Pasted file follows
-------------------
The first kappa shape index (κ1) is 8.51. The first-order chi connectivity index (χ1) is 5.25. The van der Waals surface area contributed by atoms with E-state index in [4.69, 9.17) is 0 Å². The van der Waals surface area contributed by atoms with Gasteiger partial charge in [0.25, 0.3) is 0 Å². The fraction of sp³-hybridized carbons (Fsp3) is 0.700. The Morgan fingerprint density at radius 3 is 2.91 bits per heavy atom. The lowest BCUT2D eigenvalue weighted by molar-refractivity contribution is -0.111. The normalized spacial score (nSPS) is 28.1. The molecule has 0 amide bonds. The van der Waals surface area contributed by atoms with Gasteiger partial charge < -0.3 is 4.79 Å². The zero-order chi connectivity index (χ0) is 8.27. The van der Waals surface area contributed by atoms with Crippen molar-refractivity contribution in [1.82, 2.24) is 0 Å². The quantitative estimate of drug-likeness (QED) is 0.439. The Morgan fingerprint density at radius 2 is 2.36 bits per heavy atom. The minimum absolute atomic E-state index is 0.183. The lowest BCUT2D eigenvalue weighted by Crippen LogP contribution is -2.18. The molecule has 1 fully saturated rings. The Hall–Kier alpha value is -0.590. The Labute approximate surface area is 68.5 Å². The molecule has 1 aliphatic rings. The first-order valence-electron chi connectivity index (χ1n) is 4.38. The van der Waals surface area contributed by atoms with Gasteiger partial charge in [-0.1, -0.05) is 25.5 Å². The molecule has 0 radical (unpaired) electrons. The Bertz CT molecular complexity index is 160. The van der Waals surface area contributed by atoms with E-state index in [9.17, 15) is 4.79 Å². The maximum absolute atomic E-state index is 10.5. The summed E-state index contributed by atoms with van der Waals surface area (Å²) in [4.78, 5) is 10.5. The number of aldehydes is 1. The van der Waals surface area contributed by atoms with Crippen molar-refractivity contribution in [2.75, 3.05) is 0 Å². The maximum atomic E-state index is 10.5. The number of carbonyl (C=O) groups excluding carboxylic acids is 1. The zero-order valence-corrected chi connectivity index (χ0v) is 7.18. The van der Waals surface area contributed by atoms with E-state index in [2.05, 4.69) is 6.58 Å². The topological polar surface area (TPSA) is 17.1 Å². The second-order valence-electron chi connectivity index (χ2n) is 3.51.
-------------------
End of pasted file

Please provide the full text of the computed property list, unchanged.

The first kappa shape index (κ1) is 8.51. The first-order chi connectivity index (χ1) is 5.25. The van der Waals surface area contributed by atoms with E-state index in [4.69, 9.17) is 0 Å². The van der Waals surface area contributed by atoms with Gasteiger partial charge in [0.25, 0.3) is 0 Å². The fraction of sp³-hybridized carbons (Fsp3) is 0.700. The Morgan fingerprint density at radius 3 is 2.91 bits per heavy atom. The lowest BCUT2D eigenvalue weighted by molar-refractivity contribution is -0.111. The normalized spacial score (nSPS) is 28.1. The molecule has 0 amide bonds. The van der Waals surface area contributed by atoms with Gasteiger partial charge < -0.3 is 4.79 Å². The zero-order chi connectivity index (χ0) is 8.27. The van der Waals surface area contributed by atoms with Crippen molar-refractivity contribution in [1.82, 2.24) is 0 Å². The quantitative estimate of drug-likeness (QED) is 0.439. The Morgan fingerprint density at radius 2 is 2.36 bits per heavy atom. The minimum absolute atomic E-state index is 0.183. The lowest BCUT2D eigenvalue weighted by Crippen LogP contribution is -2.18. The molecule has 1 fully saturated rings. The Hall–Kier alpha value is -0.590. The Labute approximate surface area is 68.5 Å². The molecule has 1 aliphatic rings. The first-order valence-electron chi connectivity index (χ1n) is 4.38. The van der Waals surface area contributed by atoms with Gasteiger partial charge in [-0.1, -0.05) is 25.5 Å². The molecule has 0 radical (unpaired) electrons. The Bertz CT molecular complexity index is 160. The van der Waals surface area contributed by atoms with E-state index in [9.17, 15) is 4.79 Å². The maximum absolute atomic E-state index is 10.5. The summed E-state index contributed by atoms with van der Waals surface area (Å²) in [4.78, 5) is 10.5. The number of aldehydes is 1. The van der Waals surface area contributed by atoms with Crippen molar-refractivity contribution in [2.75, 3.05) is 0 Å². The maximum atomic E-state index is 10.5. The number of carbonyl (C=O) groups excluding carboxylic acids is 1. The zero-order valence-corrected chi connectivity index (χ0v) is 7.18. The van der Waals surface area contributed by atoms with E-state index in [2.05, 4.69) is 6.58 Å². The topological polar surface area (TPSA) is 17.1 Å². The second-order valence-electron chi connectivity index (χ2n) is 3.51.